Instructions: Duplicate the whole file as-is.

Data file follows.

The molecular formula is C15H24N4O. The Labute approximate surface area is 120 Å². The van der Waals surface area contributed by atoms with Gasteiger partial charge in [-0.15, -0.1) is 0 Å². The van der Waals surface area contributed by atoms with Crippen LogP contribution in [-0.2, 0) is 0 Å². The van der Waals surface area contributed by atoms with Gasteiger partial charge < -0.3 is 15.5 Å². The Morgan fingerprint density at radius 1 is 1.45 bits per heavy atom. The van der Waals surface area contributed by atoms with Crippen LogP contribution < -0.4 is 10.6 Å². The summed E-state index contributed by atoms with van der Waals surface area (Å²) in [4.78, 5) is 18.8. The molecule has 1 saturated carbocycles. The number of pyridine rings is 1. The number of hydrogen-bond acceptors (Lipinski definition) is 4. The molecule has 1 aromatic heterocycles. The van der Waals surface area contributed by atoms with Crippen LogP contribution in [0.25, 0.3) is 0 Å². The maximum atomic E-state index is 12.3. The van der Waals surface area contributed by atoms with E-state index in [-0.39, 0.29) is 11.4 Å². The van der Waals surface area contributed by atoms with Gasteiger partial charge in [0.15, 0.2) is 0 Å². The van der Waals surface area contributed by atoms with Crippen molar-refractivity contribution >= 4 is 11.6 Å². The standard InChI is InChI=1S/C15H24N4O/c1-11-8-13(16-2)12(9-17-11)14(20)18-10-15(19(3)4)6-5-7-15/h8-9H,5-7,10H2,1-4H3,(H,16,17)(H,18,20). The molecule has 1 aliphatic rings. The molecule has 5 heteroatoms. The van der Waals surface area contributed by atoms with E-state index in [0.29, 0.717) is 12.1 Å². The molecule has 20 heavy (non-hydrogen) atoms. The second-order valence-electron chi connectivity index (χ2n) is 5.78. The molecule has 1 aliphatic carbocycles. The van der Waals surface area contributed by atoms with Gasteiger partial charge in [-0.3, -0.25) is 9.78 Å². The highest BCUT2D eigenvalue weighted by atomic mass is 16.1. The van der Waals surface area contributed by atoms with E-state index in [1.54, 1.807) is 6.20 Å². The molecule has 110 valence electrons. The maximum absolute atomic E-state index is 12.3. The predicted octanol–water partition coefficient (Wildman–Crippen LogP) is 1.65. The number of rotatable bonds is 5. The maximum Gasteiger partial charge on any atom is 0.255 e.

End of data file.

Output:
The molecular formula is C15H24N4O. The Labute approximate surface area is 120 Å². The van der Waals surface area contributed by atoms with Gasteiger partial charge in [-0.15, -0.1) is 0 Å². The van der Waals surface area contributed by atoms with Crippen LogP contribution in [-0.2, 0) is 0 Å². The van der Waals surface area contributed by atoms with Gasteiger partial charge < -0.3 is 15.5 Å². The Morgan fingerprint density at radius 1 is 1.45 bits per heavy atom. The van der Waals surface area contributed by atoms with Crippen LogP contribution < -0.4 is 10.6 Å². The summed E-state index contributed by atoms with van der Waals surface area (Å²) in [4.78, 5) is 18.8. The molecule has 1 saturated carbocycles. The number of pyridine rings is 1. The number of hydrogen-bond acceptors (Lipinski definition) is 4. The molecule has 1 aromatic heterocycles. The van der Waals surface area contributed by atoms with Crippen LogP contribution in [0.25, 0.3) is 0 Å². The maximum atomic E-state index is 12.3. The van der Waals surface area contributed by atoms with E-state index in [-0.39, 0.29) is 11.4 Å². The van der Waals surface area contributed by atoms with Gasteiger partial charge in [0.15, 0.2) is 0 Å². The van der Waals surface area contributed by atoms with Crippen molar-refractivity contribution >= 4 is 11.6 Å². The standard InChI is InChI=1S/C15H24N4O/c1-11-8-13(16-2)12(9-17-11)14(20)18-10-15(19(3)4)6-5-7-15/h8-9H,5-7,10H2,1-4H3,(H,16,17)(H,18,20). The molecule has 1 aliphatic rings. The molecule has 5 heteroatoms. The van der Waals surface area contributed by atoms with E-state index in [0.29, 0.717) is 12.1 Å². The molecule has 20 heavy (non-hydrogen) atoms. The second-order valence-electron chi connectivity index (χ2n) is 5.78. The molecule has 1 aliphatic carbocycles. The van der Waals surface area contributed by atoms with Gasteiger partial charge in [-0.3, -0.25) is 9.78 Å². The highest BCUT2D eigenvalue weighted by atomic mass is 16.1. The van der Waals surface area contributed by atoms with E-state index in [1.54, 1.807) is 6.20 Å². The molecule has 110 valence electrons. The maximum absolute atomic E-state index is 12.3. The predicted octanol–water partition coefficient (Wildman–Crippen LogP) is 1.65. The number of rotatable bonds is 5. The maximum Gasteiger partial charge on any atom is 0.255 e.